The IFC flood forecasting system consists of four interconnected computational subsystems (Fig. 12): IFC Central Database, IFC Forecasting Model, IFC Rainfall System, and IFIS. Although information is exchanged between each subsystem, they operate independently. A failure at one subsystem does not cause failure at another, although a delay in data transfers may occur.
IFC central database.
This subsystem serves as a central repository for data exchanged between the other three subsystems, as well as additional information needed by the subsystems. The IFC Central Database runs a PostgreSQL database and uses PHP (PHP: Hypertext Preprocessor) scripts for communication between the IFC Rainfall System and the IFIS.
Data stored in the IFC Central Database can be divided into two main collections. The first collection generally pertains to data related to the domain and is not modified with any regularity. This includes rainfall rasters, hillslope-link decompositions, hillslope parameters, and IFIS object information. The second collection consists of data grown over time and includes stream gauge and IFC stream-stage sensor data, precipitation estimates, and streamflow forecasts.
IFC forecasting model.
This subsystem performs the computations for streamflow forecasting. The program running here is a mixture of C and Python. Computations are performed using the IFC’s ASYNCH numerical solvers, and PostgreSQL’s libpq library is used for access to the IFC Central Database. Every 15 min, rainfall estimates are pulled from the IFC Central Database and the corresponding 10-day streamflow forecasts for the state are pushed into the IFC Central Database. The IFC Central Database maintains a small history of these forecasts for review.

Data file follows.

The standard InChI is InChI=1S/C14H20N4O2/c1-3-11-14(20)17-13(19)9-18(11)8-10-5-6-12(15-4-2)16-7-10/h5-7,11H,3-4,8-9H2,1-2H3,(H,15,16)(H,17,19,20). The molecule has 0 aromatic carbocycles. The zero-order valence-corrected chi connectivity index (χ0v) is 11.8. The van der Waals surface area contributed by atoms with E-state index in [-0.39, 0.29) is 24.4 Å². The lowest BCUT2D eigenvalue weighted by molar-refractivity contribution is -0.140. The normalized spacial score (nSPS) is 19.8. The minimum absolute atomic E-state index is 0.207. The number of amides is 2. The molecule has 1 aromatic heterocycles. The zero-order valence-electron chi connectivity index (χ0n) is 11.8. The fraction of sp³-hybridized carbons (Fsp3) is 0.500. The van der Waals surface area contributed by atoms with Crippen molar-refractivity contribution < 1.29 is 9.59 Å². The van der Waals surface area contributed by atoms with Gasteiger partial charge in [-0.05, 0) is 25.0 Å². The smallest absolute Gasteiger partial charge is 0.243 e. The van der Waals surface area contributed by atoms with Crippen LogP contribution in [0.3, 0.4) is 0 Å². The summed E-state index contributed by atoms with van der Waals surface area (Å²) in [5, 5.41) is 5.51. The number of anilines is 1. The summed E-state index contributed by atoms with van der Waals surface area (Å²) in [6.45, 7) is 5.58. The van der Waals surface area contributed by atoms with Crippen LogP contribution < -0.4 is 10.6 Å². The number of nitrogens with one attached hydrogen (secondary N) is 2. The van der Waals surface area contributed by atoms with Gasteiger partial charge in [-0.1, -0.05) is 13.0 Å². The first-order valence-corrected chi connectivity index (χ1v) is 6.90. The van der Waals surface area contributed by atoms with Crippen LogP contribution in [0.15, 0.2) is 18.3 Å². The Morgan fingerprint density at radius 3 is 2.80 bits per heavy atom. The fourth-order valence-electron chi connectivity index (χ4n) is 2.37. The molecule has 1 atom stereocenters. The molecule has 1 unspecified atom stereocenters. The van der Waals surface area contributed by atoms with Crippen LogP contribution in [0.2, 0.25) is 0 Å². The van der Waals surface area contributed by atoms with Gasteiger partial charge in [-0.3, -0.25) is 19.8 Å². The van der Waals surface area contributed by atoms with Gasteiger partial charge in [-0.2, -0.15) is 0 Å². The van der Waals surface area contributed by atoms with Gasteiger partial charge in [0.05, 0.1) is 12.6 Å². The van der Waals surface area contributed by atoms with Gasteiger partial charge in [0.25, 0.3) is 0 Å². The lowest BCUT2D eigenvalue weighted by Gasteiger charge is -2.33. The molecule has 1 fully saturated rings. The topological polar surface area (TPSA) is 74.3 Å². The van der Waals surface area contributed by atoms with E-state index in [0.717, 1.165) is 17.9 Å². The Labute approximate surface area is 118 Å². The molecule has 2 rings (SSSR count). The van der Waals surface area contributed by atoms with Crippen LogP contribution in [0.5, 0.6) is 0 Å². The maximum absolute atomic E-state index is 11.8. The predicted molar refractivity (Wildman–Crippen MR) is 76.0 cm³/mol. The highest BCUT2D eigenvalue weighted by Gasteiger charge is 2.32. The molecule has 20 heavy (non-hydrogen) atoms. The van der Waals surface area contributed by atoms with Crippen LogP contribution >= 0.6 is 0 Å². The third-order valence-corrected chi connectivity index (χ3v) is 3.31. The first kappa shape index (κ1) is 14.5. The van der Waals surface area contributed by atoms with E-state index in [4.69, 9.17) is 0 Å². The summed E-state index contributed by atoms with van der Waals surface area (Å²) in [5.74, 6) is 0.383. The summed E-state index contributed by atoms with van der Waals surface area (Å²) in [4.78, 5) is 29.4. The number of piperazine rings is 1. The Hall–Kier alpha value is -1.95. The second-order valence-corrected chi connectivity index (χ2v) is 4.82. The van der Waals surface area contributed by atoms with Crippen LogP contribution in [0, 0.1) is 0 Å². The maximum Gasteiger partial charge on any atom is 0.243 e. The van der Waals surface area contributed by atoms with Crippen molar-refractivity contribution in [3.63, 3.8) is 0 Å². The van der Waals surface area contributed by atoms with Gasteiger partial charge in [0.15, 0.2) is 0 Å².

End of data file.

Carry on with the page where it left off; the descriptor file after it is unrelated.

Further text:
Each day, a snapshot of the model records the current value of every modeled state; this is stored on the local file system of the Forecasting Model. We use the snapshot to restart the model in the event of a system failure.
The distributed hydrological model uses a 90-m DEM to decompose Iowa into hillslopes and channel links. A system of four differential equations at each of 420,000 hillslopes is solved for each forecast. The channels at the hillslopes are interconnected according to a tree structure, but the model equations are independent at each hillslope.
While the system calculates discharge hydrographs for all 420,000 links, communicating this information directly to the general public would be impractical and meaningless in most locations. Instead, it issues forecasts for over 1,000 Iowa communities located near streams and rivers. Still, since the great majority of those communities lack stream gauges, providing discharge is still not particularly meaningful. To overcome this difficulty, the IFC developed a flood potential index based on scaling principles using long-term streamflow observations and calculating mean flood discharge as a function of drainage area. The index rescales the discharge so that values greater than the mean annual flood (peak flow) indicate imminent flood potential. Therefore, the system presents flood potential as existing (for index > 1) and potentially severe (if index > 2). Similarly, for the locations where there are stage-only measurements, the system cannot convert model-forecast discharge into stage without a rating curve. For those locations, the IFC also provides the index displayed only as a function of time color bar.